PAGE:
Getting to Zero Illinois wants public feedback

SPRINGFIELD — Getting to Zero Illinois (GTZ-IL) is looking for public feedback on their draft plan to eliminate new HIV infections in Illinois. From the website:
Getting to Zero Illinois (GTZ-IL) has developed a draft plan for 2019-2023, detailing a path toward virtually eliminating new HIV transmissions and improving overall health care access in Illinois by 2030. Getting to Zero means virtually zero new HIV infections and zero people living with HIV who are not receiving treatment — a goal that will depend on major proposed changes across the health care and human services spectrum. The GTZ-IL Draft Plan can be viewed in its entirety at gtzillinois.hiv/draft. Public comment on the draft plan is welcome and open until Jan.

Spreading the word about PrEP in the Prairie State

By Matt Simonette

SPRINGFIELD — Jeffery Erdman and Michael Maginn, both officials with the Illinois Public Health Association (IPHA), are working hard to make sure that providers, advocates and community members across the entirety of Illinois know about PrEP resources. Erdman, IPHA’s assistant director for programs and compliance, said that the PrEP intervention had been on the agency’s radar for about five years. “We have been working with all of our providers, building PrEP clinics at their sites or, if they can’t build them, hopefully they can make referrals to providers in their communities who are prescribing PrEP.” He added, “We’ve done a ton of work—we’ve been to Rockford [for example], all the way down to Murphysboro, in Jackson County in southern Illinois.”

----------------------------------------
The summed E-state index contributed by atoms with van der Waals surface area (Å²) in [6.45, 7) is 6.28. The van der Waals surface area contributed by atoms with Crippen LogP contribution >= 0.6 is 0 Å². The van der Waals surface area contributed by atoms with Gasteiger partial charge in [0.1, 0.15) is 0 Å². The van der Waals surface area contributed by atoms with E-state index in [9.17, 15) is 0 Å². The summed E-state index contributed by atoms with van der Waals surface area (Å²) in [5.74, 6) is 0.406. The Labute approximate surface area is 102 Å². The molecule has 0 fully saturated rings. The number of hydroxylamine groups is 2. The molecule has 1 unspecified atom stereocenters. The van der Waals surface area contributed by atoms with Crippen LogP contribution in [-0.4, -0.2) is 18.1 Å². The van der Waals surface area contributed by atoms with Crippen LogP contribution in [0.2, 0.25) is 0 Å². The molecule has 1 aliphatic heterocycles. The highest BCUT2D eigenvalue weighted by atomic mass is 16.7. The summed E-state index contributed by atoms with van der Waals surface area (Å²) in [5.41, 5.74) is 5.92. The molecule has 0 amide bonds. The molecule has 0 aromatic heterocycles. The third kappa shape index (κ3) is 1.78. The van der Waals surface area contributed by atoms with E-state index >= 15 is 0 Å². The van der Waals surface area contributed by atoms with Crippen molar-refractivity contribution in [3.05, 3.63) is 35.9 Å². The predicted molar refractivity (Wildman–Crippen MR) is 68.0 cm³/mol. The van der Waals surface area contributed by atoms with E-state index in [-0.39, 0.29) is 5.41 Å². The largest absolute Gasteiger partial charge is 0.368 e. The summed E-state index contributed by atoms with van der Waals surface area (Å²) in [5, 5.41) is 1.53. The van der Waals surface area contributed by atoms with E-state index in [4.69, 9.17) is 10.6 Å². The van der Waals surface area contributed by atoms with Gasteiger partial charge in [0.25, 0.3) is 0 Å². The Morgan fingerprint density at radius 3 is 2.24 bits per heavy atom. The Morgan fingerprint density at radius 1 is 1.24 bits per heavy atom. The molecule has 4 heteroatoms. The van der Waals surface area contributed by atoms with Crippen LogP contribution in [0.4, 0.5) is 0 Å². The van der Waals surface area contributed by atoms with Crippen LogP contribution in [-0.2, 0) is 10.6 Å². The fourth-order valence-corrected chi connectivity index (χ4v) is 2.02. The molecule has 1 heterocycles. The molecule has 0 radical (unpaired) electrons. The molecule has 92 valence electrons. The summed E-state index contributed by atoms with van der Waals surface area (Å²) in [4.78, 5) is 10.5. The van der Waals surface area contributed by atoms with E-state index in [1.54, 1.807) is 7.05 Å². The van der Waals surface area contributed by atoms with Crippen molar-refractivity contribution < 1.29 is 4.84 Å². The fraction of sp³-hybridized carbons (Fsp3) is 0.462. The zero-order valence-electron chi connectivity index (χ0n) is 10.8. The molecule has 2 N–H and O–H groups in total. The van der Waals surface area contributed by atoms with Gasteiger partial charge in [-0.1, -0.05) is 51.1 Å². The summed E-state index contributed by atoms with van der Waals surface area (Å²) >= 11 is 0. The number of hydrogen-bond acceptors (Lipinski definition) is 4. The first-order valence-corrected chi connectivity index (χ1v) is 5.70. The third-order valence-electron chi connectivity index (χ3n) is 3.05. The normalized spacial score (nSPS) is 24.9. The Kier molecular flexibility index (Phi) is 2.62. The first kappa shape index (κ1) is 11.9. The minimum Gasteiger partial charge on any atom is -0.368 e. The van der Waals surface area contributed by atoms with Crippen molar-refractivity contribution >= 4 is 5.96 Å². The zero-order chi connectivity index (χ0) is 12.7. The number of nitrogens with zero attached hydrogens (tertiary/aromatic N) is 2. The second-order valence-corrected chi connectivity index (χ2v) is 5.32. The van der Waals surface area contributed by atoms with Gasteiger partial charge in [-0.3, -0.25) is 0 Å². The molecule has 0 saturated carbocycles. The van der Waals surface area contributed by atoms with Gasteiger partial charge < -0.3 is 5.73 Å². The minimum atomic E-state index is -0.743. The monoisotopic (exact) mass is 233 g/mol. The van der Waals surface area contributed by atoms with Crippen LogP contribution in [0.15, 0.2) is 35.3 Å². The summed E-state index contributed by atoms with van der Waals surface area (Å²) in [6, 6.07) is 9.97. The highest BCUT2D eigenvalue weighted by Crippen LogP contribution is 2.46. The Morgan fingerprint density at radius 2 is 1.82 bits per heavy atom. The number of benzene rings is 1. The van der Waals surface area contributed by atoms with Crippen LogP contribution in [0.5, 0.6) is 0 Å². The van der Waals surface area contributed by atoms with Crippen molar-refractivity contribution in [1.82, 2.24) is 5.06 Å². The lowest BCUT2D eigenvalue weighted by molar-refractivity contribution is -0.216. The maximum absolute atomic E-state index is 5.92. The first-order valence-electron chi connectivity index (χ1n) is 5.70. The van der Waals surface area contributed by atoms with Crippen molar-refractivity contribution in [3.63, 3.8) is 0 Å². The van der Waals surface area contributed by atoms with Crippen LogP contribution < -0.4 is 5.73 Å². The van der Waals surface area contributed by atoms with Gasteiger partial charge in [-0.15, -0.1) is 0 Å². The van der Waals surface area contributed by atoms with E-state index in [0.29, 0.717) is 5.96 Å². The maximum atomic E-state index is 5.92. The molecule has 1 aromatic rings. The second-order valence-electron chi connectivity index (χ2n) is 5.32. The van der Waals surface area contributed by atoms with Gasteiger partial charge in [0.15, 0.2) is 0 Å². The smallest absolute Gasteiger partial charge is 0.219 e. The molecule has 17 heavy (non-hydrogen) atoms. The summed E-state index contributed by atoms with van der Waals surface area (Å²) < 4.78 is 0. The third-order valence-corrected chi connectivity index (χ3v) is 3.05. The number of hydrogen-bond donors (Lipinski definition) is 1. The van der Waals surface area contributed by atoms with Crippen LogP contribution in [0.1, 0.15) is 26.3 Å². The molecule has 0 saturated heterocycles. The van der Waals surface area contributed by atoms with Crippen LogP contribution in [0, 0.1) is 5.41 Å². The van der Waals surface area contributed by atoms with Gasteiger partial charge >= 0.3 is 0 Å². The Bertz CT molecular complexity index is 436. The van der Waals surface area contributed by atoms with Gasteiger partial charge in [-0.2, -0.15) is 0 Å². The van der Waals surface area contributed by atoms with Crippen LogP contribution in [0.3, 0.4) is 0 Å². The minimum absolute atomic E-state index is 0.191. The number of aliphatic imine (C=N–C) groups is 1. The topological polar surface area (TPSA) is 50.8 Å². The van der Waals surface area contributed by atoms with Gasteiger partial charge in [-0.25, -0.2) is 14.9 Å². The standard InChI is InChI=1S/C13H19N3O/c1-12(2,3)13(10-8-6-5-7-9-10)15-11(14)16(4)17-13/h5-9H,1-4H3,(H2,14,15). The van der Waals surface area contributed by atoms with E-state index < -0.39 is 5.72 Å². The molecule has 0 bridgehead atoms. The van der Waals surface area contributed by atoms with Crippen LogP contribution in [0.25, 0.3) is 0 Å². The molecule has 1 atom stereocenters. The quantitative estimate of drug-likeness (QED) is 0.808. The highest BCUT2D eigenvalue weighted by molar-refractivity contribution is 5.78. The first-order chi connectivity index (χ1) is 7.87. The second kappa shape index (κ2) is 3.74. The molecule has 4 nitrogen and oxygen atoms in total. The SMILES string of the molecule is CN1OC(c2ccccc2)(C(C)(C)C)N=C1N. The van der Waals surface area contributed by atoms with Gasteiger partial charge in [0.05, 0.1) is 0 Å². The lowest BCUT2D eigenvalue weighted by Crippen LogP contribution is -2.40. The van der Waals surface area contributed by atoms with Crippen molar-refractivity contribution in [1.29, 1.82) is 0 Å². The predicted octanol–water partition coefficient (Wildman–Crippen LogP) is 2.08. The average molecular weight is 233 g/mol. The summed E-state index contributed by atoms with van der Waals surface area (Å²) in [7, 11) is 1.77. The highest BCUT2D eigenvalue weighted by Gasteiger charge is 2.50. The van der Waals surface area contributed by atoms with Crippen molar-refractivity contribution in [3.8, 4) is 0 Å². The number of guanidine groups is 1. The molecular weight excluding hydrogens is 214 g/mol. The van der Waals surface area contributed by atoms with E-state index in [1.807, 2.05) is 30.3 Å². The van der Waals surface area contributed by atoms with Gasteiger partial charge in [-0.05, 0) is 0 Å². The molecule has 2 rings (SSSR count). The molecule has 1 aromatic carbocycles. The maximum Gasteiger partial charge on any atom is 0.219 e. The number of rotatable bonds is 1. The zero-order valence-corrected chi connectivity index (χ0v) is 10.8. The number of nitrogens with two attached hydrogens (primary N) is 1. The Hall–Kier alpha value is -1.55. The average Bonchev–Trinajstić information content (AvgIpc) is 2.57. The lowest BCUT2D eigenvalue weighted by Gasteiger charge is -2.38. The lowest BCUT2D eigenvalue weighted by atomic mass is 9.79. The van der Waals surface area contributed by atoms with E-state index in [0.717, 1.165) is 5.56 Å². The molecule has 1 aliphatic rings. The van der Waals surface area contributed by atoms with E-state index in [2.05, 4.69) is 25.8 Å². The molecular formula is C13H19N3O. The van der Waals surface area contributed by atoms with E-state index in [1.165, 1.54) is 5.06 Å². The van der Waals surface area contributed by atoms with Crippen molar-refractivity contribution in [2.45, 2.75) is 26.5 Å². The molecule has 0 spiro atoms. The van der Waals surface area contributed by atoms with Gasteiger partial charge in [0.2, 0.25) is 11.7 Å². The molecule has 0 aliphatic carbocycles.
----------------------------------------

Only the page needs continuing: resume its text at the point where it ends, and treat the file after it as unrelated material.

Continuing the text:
County health departments and community-based organizations in varied locales have been receptive to the message. There are now dedicated clinics, or at least accessible resources, in Lake, DuPage and Jackson Counties, among others, and a clinic is planned for a November opening in Sangamon County, where Springfield is located. Maginn, who is IPHA’s HIV program manager/prevention lead agent, said, “The problem is, outside of the Chicago area, we’re dealing with rural areas, [where it is] more difficult to find providers who are willing to write prescriptions for PrEP, and it’s hard to get the patient to the facility in order to fulfill the obligations of the medication, such as quarterly testing.”

Physicians who aren’t infectious disease specialists often don’t feel qualified to write prescriptions for Truvada—the oral medication primarily used as a PrEP intervention—and may wish to refer their patients to such a specialist, according to Maginn.